To Love a Bad Bird Dog
The first time I shot an honest-to-gosh limit of roosters over a dog – no party hunting, no “I’m pretty sure I dropped this one” – just man and beast, couldn’t have been any less textbook if I tried.
Back home at the family farm for Thanksgiving Day 2006, my dad let me take the family dog, “Nicky,” a (then 7-year-old) German shorthaired pointer, out for an afternoon hunt. “Let” and “take” merely serve as operative words here, because the human realm had virtually no control over Nicky.
Nicky didn’t sit on command. He rarely came when called. When the deer hunting guns had been put away, he’d dig up the buried deer carcasses and drag them across the lawn. One October day, after a grueling duck hunt, I’d carefully removed the breast meat from a bluebill and moved on to the next bird, glancing back to the corner of the table just in time to see Nicky gleefully devouring half my day’s take.
I once asked my dad what he truly thought of Nicky. Sure, he wished more time had been spent working with Nicky when he was a pup, but with three kids and work, it just didn’t pan out (and let the record show I offered no help in the training department). “But,” my dad then said more happily, “he gets me eight or 10 roosters a year, so he’s earned his keep.”
The dog could hunt, which brings us back to that Thanksgiving. I loaded Nicky into the backseat of my Mercury Grand Marquis (I wouldn’t recommend as a hunting vehicle) and headed around the section to walk a piece of river bottom. No sooner was the door open and Nicky was off to the races. I whistled a few times – bringing the lanyard was more to look the part – and watched as he took a commanding lead, and then vanished.
Nicky had a habit of showing up – usually – so I continued on with the hunt-turned-nature walk. After nearly a half mile, and even by Nicky’s “adventuresome” standards, I grew concerned about his whereabouts. I backtracked, called, whistled, and listened as it was dead calm so I should have heard something…but nothing. Consumed by the “I lost the dog” feeling – I hadn’t seen him in nearly an hour – I continued on…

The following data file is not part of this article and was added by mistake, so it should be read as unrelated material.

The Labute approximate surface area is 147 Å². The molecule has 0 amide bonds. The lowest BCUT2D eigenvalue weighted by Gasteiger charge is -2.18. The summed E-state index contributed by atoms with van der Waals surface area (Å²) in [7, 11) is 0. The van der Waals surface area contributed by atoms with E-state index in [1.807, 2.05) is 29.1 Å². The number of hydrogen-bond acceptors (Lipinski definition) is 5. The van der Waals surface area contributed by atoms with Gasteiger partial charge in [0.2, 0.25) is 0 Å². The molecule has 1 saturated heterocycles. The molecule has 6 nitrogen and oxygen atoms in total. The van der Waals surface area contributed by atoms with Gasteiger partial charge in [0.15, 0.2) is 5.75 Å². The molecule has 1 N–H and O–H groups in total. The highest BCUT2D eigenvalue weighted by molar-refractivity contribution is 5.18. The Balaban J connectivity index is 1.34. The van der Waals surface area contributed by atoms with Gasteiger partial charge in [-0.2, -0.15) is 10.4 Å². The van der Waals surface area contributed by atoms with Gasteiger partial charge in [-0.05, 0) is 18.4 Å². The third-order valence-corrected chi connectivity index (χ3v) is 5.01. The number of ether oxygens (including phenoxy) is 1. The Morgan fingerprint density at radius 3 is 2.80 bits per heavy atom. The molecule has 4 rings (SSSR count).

Around the next bend is when I noticed the rounded edge of a head and moon-sized eyes peering just above grass level back at me. Point! How long had he been frozen-like on that bird? I’ll never know…and knowing would ruin the fun…
I made the shot. Nicky miraculously stayed close, and a couple hundred yards later we did it again (naturally, Nicky hard-mouthed both retrieves). Then he pointed two more just for show. We snapped a few photos back at the farmyard, none of which Nicky could look at the camera for, his way of saying I’d prefer you remember the horizon runs and crazy eyes and not some staged pose.
It may sound funny, but to a young pheasant hunter, what Nicky did that holiday seemed unbelievable. A little older, and finally a dog owner myself, I’ve since learned about what qualifies to others as fine dog work. In spite of that experience, Nicky, who wasn’t a field champion, never earned a ribbon and brought on his share of hoarse voices, is, at 13, now officially retiring from the “Pointing Dog” profession a great one in my eyes. Because until I’m convinced otherwise, I’ll maintain that at the end of the hunt, it’s as much about what you feel beneath your vest as what’s in it.
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